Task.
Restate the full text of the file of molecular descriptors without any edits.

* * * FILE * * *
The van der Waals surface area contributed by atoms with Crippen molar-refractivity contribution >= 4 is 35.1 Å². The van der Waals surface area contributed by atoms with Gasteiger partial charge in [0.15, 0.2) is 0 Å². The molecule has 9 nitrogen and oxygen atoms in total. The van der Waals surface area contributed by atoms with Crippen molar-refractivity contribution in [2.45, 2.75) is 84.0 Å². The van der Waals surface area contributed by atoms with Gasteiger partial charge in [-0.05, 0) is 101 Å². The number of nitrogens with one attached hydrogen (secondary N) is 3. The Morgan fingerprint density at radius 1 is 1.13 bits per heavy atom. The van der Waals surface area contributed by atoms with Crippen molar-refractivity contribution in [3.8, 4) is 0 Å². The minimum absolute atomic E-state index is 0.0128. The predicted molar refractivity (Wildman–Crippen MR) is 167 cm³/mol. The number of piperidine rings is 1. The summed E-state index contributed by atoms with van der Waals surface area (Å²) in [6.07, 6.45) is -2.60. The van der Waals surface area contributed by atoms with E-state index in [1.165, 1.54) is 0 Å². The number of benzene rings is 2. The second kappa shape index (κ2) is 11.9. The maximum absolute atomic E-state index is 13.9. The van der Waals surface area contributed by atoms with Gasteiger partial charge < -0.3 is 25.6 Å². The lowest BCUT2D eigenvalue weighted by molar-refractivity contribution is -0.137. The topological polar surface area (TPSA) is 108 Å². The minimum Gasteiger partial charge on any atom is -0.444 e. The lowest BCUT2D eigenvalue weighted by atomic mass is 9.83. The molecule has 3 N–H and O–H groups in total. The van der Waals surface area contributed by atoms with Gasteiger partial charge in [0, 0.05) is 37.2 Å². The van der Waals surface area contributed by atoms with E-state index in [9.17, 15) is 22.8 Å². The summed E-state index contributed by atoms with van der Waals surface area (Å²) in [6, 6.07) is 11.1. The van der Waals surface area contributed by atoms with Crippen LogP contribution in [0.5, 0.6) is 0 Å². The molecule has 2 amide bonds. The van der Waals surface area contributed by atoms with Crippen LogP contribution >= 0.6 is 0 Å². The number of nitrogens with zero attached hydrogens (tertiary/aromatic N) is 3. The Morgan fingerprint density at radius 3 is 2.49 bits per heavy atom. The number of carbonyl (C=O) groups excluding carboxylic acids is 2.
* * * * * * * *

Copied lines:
The van der Waals surface area contributed by atoms with Crippen molar-refractivity contribution >= 4 is 35.1 Å². The van der Waals surface area contributed by atoms with Gasteiger partial charge in [0.15, 0.2) is 0 Å². The molecule has 9 nitrogen and oxygen atoms in total. The van der Waals surface area contributed by atoms with Crippen molar-refractivity contribution in [2.45, 2.75) is 84.0 Å². The van der Waals surface area contributed by atoms with Gasteiger partial charge in [-0.05, 0) is 101 Å². The number of nitrogens with one attached hydrogen (secondary N) is 3. The Morgan fingerprint density at radius 1 is 1.13 bits per heavy atom. The van der Waals surface area contributed by atoms with Crippen molar-refractivity contribution in [3.8, 4) is 0 Å². The minimum absolute atomic E-state index is 0.0128. The predicted molar refractivity (Wildman–Crippen MR) is 167 cm³/mol. The number of piperidine rings is 1. The summed E-state index contributed by atoms with van der Waals surface area (Å²) in [6.07, 6.45) is -2.60. The van der Waals surface area contributed by atoms with E-state index in [1.165, 1.54) is 0 Å². The number of benzene rings is 2. The second kappa shape index (κ2) is 11.9. The maximum absolute atomic E-state index is 13.9. The van der Waals surface area contributed by atoms with Gasteiger partial charge < -0.3 is 25.6 Å². The lowest BCUT2D eigenvalue weighted by molar-refractivity contribution is -0.137. The topological polar surface area (TPSA) is 108 Å². The minimum Gasteiger partial charge on any atom is -0.444 e. The lowest BCUT2D eigenvalue weighted by atomic mass is 9.83. The molecule has 3 N–H and O–H groups in total. The van der Waals surface area contributed by atoms with Gasteiger partial charge in [0, 0.05) is 37.2 Å². The van der Waals surface area contributed by atoms with E-state index in [9.17, 15) is 22.8 Å². The summed E-state index contributed by atoms with van der Waals surface area (Å²) in [6, 6.07) is 11.1. The van der Waals surface area contributed by atoms with Crippen LogP contribution in [0.5, 0.6) is 0 Å². The molecule has 2 amide bonds. The van der Waals surface area contributed by atoms with Crippen LogP contribution >= 0.6 is 0 Å². The number of nitrogens with zero attached hydrogens (tertiary/aromatic N) is 3. The Morgan fingerprint density at radius 3 is 2.49 bits per heavy atom. The number of carbonyl (C=O) groups excluding carboxylic acids is 2.